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How severe, ongoing stress can affect a child’s brain 12.7.2017 Salt Lake Tribune
Asheville, N.C. • A quiet, unsmiling little girl with big brown eyes crawls inside a carpeted cubicle, hugs a stuffed teddy bear tight, and turns her head away from the noisy classroom. The safe spaces, quiet times and breathing exercises for her and the other preschoolers at the Verner Center for Early Learning are designed to help kids cope with intense stress so they can learn. But experts hope there’s an even bigger benefit — protecting young bodies and brains from stress so persistent that ...
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Five Points proves diverse communities are strong; the rest of Denver should follow suit 7.7.2017 Denver Post: Opinion
Five Points has shown that a mixed use, economically and culturally diverse community is a strong community. Let’s welcome economic and cultural diversity across Denver.
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George Pyle: You’ve heard of bringing a knife to a gunfight? Somebody wants to bring bayonets to fight an epidemic 7.7.2017 Salt Lake Tribune
In 1831, England’s first known case of Indian cholera (so called because anything so horrid could not possibly be British) tortured and killed a sailor in the port of Sunderland. His Majesty’s Army surrounded the town to stop the dread disease from spreading. Yeah. Right. Pathogens respect neither national borders nor armed detachments. The disease first made its way north, to Scotland, then back south, to London. Before the epidemic ran its course, it had killed at least 52,000 people. Thus was... <iframe src="http://www.sltrib.com/csp/mediapool/sites/sltrib/pages/garss.csp" height="1" width="1" > </frame>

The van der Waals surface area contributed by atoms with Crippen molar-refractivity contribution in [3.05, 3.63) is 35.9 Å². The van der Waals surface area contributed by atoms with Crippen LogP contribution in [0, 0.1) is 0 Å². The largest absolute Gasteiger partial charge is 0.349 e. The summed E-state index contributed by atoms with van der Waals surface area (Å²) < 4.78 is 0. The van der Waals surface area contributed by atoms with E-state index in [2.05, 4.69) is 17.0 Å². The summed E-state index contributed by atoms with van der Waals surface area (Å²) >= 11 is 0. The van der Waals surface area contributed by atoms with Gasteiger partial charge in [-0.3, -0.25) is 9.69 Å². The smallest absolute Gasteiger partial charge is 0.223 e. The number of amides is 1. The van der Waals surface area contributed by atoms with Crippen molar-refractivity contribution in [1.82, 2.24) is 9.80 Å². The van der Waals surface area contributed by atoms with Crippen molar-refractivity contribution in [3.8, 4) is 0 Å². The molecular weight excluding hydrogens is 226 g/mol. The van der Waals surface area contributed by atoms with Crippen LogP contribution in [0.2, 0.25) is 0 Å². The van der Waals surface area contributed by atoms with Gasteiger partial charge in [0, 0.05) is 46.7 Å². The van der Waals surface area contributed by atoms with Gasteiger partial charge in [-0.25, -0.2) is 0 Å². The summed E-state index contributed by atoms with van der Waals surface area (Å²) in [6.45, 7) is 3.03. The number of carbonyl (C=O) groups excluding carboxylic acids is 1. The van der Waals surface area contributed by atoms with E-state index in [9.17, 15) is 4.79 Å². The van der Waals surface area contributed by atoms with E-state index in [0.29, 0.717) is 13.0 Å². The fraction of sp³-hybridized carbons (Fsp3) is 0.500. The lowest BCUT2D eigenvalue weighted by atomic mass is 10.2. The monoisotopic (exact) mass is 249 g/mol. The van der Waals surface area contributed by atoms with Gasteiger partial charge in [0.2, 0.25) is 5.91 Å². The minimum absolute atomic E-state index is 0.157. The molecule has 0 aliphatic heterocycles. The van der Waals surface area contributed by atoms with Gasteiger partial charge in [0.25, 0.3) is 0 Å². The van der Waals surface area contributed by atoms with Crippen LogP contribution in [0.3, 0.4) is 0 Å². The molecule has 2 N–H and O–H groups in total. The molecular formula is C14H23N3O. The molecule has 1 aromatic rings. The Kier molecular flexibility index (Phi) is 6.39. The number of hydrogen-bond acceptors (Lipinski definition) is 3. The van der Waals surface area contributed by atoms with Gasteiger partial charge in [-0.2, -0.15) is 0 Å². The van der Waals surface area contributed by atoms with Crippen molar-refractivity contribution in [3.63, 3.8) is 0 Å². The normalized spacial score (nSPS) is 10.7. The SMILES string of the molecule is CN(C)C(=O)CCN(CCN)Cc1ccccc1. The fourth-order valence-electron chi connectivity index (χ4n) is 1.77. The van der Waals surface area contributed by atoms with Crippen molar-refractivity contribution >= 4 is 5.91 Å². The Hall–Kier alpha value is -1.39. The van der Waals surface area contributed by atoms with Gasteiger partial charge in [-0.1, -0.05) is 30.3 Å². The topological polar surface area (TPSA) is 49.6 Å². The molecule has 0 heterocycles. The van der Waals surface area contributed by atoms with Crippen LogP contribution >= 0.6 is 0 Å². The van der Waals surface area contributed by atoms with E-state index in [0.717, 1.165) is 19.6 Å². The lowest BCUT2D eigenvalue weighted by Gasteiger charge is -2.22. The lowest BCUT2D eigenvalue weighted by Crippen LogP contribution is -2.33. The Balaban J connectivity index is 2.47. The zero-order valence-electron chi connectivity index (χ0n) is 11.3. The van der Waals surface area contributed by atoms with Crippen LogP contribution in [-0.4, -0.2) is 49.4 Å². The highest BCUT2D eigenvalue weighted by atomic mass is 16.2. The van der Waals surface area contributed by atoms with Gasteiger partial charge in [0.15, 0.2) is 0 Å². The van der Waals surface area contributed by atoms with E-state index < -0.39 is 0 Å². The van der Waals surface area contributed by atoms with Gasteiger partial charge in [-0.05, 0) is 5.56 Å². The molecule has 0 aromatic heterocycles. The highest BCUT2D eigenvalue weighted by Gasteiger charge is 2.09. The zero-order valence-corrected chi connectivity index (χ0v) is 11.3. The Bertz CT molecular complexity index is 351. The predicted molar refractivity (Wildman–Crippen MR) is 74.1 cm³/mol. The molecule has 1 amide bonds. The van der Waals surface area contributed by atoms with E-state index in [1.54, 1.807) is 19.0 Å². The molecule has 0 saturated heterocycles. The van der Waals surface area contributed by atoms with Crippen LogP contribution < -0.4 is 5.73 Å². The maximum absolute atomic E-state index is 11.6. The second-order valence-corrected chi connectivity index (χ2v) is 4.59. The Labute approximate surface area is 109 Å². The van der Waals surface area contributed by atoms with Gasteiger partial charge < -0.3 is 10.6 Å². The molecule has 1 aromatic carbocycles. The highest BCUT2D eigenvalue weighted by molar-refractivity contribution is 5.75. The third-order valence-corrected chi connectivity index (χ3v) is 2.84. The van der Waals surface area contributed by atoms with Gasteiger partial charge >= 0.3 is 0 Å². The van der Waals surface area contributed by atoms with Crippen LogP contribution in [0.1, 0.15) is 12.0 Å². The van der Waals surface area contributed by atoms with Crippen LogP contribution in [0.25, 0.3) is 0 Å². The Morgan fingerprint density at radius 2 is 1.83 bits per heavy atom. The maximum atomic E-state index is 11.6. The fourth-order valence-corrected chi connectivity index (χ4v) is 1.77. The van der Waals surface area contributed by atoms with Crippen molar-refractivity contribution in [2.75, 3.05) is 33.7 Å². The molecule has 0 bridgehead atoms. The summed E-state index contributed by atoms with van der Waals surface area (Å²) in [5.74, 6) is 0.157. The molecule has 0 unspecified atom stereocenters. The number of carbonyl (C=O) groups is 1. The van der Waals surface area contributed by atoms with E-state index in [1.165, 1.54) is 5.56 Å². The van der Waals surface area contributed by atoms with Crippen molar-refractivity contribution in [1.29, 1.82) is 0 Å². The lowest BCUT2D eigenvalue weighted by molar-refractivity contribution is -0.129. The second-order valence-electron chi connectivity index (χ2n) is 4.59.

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George Pyle: Hughes wants to bring bayonets to fight an epidemic 7.7.2017 Salt Lake Tribune
In 1831, England’s first known case of Indian cholera (so called because anything so horrid could not possibly be British) tortured and killed a sailor in the port of Sunderland. The response was immediate. His Majesty’s Army surrounded the town to stop the dread disease from spreading. Yeah. Right. Pathogens respect neither national borders nor armed detachments. The disease first made its way north, to Scotland, then back south, to London. Before the epidemic ran its course, it had killed at l... <iframe src="http://www.sltrib.com/csp/mediapool/sites/sltrib/pages/garss.csp" height="1" width="1" > </frame>
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The California drought isn’t over, it just went underground 6.7.2017 High Country News Most Recent